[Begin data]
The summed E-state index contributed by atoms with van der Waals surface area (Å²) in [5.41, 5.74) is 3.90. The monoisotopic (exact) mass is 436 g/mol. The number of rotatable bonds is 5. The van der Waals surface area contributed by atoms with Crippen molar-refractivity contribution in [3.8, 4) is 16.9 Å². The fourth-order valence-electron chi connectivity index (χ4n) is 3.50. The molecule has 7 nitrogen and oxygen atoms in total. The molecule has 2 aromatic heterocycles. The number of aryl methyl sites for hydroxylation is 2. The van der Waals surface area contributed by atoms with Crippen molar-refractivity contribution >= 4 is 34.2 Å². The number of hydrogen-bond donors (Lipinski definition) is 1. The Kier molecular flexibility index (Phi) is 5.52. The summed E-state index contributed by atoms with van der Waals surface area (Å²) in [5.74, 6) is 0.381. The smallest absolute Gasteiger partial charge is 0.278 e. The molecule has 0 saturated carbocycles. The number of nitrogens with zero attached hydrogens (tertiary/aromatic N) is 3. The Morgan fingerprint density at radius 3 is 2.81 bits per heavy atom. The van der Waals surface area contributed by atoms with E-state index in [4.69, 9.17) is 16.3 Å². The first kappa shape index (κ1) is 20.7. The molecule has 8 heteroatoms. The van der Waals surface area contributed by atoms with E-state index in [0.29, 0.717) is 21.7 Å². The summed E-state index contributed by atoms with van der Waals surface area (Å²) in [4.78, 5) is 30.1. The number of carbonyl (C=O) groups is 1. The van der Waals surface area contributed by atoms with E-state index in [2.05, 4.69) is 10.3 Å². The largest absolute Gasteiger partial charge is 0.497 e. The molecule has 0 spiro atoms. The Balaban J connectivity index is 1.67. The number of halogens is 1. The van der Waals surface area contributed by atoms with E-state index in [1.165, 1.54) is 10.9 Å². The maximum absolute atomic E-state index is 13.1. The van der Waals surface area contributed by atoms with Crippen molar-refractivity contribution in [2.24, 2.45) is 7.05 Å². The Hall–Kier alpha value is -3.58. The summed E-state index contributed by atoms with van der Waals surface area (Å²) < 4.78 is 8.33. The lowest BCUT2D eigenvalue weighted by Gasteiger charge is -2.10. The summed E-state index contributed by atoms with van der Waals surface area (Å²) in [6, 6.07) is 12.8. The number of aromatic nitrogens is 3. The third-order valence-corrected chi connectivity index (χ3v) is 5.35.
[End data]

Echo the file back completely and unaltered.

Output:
The summed E-state index contributed by atoms with van der Waals surface area (Å²) in [5.41, 5.74) is 3.90. The monoisotopic (exact) mass is 436 g/mol. The number of rotatable bonds is 5. The van der Waals surface area contributed by atoms with Crippen molar-refractivity contribution in [3.8, 4) is 16.9 Å². The fourth-order valence-electron chi connectivity index (χ4n) is 3.50. The molecule has 7 nitrogen and oxygen atoms in total. The molecule has 2 aromatic heterocycles. The number of aryl methyl sites for hydroxylation is 2. The van der Waals surface area contributed by atoms with Crippen molar-refractivity contribution >= 4 is 34.2 Å². The number of hydrogen-bond donors (Lipinski definition) is 1. The Kier molecular flexibility index (Phi) is 5.52. The summed E-state index contributed by atoms with van der Waals surface area (Å²) in [5.74, 6) is 0.381. The smallest absolute Gasteiger partial charge is 0.278 e. The molecule has 0 saturated carbocycles. The number of nitrogens with zero attached hydrogens (tertiary/aromatic N) is 3. The Morgan fingerprint density at radius 3 is 2.81 bits per heavy atom. The van der Waals surface area contributed by atoms with E-state index in [4.69, 9.17) is 16.3 Å². The first kappa shape index (κ1) is 20.7. The molecule has 8 heteroatoms. The van der Waals surface area contributed by atoms with E-state index in [0.29, 0.717) is 21.7 Å². The summed E-state index contributed by atoms with van der Waals surface area (Å²) in [4.78, 5) is 30.1. The number of carbonyl (C=O) groups is 1. The van der Waals surface area contributed by atoms with E-state index in [2.05, 4.69) is 10.3 Å². The largest absolute Gasteiger partial charge is 0.497 e. The molecule has 0 spiro atoms. The Balaban J connectivity index is 1.67. The number of halogens is 1. The van der Waals surface area contributed by atoms with E-state index in [1.165, 1.54) is 10.9 Å². The maximum absolute atomic E-state index is 13.1. The van der Waals surface area contributed by atoms with Crippen molar-refractivity contribution in [2.24, 2.45) is 7.05 Å². The Hall–Kier alpha value is -3.58. The summed E-state index contributed by atoms with van der Waals surface area (Å²) < 4.78 is 8.33. The lowest BCUT2D eigenvalue weighted by Gasteiger charge is -2.10. The summed E-state index contributed by atoms with van der Waals surface area (Å²) in [6, 6.07) is 12.8. The number of aromatic nitrogens is 3. The third-order valence-corrected chi connectivity index (χ3v) is 5.35.